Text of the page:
adjective, smudg·i·er, smudg·i·est.

marked with smudges; smeared; smeary.
emitting a stifling smoke; smoky.
British Dialect. humid; sweltering; sultry.

Origin of smudgy

First recorded in 1840–50; smudge + -y1
Related formssmudg·i·ly, adverbsmudg·i·ness, noun Unabridged Based on the Random House Unabridged Dictionary, © Random House, Inc. 2019

Examples from the Web for smudgy

Historical Examples of smudgy

  • Nan never liked people to be dull and smudgy with disorderly moods.

    Old Crow

    Alice Brown

  • Yes, the smudgy places are tears, but only because I am rather weak, and so happy.

    The Upas Tree

    Florence L. Barclay

  • His hand shook as he snatched the smudgy sheets from the negro.

    Out of the Ashes

    Ethel Watts Mumford

  • Her hair was disheveled, her sleeves rolled back, and her face smudged from her smudgy fingers.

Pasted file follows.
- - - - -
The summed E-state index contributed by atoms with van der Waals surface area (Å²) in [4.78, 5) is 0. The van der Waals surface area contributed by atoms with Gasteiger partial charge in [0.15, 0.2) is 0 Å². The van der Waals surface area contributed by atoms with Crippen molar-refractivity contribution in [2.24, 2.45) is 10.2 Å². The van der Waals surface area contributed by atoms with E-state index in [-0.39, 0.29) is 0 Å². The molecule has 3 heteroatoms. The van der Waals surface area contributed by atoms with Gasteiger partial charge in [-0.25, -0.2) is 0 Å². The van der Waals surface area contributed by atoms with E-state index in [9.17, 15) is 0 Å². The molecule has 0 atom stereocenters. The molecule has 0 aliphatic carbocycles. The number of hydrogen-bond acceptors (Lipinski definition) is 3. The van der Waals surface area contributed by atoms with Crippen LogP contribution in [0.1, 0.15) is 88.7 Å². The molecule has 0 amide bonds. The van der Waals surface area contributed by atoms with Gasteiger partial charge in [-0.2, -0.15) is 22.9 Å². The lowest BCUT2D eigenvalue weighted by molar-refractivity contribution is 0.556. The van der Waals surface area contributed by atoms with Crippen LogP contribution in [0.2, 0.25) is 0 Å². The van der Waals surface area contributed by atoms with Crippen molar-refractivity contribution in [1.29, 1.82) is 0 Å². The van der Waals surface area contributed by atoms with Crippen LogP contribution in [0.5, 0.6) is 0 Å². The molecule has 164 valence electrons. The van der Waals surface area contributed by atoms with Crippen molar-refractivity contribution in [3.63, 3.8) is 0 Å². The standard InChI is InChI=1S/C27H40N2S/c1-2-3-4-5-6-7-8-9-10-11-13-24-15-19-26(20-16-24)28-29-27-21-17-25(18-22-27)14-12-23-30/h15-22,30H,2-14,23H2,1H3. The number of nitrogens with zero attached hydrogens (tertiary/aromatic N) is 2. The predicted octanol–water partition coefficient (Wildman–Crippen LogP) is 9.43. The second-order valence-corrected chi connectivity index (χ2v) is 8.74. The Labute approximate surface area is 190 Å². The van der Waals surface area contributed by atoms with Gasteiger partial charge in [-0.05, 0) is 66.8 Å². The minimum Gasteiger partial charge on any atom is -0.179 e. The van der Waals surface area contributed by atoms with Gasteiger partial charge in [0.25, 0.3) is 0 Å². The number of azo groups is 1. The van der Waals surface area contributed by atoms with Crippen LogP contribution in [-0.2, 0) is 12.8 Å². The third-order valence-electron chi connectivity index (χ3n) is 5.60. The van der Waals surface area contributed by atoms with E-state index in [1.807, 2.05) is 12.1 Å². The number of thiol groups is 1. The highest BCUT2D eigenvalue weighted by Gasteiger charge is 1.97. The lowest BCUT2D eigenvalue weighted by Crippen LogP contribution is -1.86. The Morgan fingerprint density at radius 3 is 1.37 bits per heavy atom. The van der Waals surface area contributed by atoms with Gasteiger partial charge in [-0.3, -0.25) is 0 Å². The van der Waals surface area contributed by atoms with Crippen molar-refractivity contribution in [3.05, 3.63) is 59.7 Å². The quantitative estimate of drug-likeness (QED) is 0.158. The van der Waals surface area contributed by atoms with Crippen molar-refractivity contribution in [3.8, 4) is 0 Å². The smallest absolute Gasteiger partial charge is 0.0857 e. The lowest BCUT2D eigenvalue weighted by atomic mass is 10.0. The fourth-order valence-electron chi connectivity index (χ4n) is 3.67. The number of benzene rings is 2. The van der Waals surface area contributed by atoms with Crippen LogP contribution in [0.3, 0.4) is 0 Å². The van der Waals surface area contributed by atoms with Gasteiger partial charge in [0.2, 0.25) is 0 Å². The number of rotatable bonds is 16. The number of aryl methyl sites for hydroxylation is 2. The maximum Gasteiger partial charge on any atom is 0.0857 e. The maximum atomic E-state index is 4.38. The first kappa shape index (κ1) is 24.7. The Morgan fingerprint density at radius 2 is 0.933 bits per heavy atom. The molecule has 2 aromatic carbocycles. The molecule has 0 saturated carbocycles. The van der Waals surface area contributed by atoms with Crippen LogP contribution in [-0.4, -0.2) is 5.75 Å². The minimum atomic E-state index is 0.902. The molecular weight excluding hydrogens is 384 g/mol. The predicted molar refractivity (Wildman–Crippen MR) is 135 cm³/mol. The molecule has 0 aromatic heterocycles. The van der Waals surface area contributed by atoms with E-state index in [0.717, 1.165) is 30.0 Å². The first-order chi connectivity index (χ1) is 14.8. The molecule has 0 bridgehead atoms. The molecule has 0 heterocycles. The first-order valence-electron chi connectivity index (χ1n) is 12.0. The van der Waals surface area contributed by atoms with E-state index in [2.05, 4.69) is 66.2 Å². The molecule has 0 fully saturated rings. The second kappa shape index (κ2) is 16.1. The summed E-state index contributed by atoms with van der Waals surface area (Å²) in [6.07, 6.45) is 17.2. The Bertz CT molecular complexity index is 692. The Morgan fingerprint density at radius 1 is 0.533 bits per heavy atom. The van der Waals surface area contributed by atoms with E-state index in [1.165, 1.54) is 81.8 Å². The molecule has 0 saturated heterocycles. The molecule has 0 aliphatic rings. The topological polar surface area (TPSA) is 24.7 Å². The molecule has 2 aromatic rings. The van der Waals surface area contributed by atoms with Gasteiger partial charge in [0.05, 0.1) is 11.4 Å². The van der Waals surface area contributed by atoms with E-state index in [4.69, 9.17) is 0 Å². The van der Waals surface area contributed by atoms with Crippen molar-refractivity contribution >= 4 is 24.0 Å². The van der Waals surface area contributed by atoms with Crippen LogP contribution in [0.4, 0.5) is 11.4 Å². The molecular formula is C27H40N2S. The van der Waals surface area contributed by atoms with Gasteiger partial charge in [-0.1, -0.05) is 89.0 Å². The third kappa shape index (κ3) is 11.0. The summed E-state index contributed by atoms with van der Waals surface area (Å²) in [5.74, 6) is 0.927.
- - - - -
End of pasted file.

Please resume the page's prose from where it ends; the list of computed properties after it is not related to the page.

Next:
• In the shop the sickly man was studying his smudgy newspaper, now spread out largely on the counter.

    Under Western Eyes

    Joseph Conrad

British Dictionary definitions for smudgy



smeared, blurred, or soiled, or likely to become so
made deliberately indistinct or cloudysmudgy colours
Derived Formssmudginess, noun
Collins English Dictionary - Complete & Unabridged 2012 Digital Edition © William Collins Sons & Co. Ltd. 1979, 1986 © HarperCollins Publishers 1998, 2000, 2003, 2005, 2006, 2007, 2009, 2012

Word Origin and History for smudgy

"dirty," 1859, from smudge (n.) + -y (2).

Online Etymology Dictionary, © 2010 Douglas Harper